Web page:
Sunsetby William Black
One chilly afternoon in February, while as yet the London season had not quite begun, though the streets were busy enough, an open barouche was being rapidly driven along Piccadilly in the direction of Coventry Street; and its two occupants, despite the dull roar of vehicles around them, seemed to be engaged in eager conversation. One of these two was a tall, handsome, muscular-looking man of about thirty, with a suntanned face, piercing gray eyes, and a reddish-brown beard cropped in the foreign fashion; the other, half hidden among the voluminous furs of the carriage, was a pale, humpbacked lad, with a fine, expressive, intellectual face, and large, animated, almost womanlike eyes. The former was George Brand, of Brand Beeches, Bucks, a bachelor unattached, and a person of no particular occupation, except that he had tumbled about the world a good deal, surveying mankind with more or less of interest or indifference. His companion and friend, the bright-eyed, beautiful-faced, humpbacked lad, was Ernest Francis D'Agincourt, thirteenth Baron Evelyn.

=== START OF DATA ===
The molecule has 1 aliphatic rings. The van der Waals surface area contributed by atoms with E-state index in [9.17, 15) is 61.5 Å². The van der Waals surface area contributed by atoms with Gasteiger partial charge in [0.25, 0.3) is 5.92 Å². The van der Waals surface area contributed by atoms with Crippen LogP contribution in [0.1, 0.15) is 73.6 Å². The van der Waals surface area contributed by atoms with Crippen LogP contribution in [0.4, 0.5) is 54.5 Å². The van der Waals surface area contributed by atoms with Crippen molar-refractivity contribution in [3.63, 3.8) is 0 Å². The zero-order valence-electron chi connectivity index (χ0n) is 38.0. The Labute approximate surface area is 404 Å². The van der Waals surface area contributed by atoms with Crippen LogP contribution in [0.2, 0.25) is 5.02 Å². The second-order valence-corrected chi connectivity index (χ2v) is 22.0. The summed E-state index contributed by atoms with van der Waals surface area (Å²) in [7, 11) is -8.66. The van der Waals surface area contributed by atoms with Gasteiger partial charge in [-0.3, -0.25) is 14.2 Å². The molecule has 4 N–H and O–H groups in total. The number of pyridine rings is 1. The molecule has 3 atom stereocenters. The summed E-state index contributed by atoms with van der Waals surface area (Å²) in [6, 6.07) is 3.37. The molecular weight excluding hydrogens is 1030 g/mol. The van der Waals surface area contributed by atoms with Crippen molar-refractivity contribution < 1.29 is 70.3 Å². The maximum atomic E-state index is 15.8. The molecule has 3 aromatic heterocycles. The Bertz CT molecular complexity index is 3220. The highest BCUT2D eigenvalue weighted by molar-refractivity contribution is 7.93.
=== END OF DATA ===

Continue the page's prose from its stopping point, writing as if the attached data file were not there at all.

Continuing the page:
The discussion was warm, though the elder of the two friends spoke deprecatingly, at times even scornfully.
"I know what is behind all that," he said. "They are making a dupe of you, Evelyn. A parcel of miserable Leicester Square conspirators, plundering the working-man of all countries of his small savings, and humbugging him with promises of twopenny-halfpenny revolutions! That is not the sort of thing for you to mix in. It is not English, all that dagger and dark-lantern business, even if it were real; but when it is only theatrical - when they are only stage daggers - when the wretched creatures who mouth about assas sination and revolution are only swaggering for half-pence - bah! What part do you propose to play?"
- Wildside Press
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- 6.00(w) x 9.00(h) x 0.88(d)
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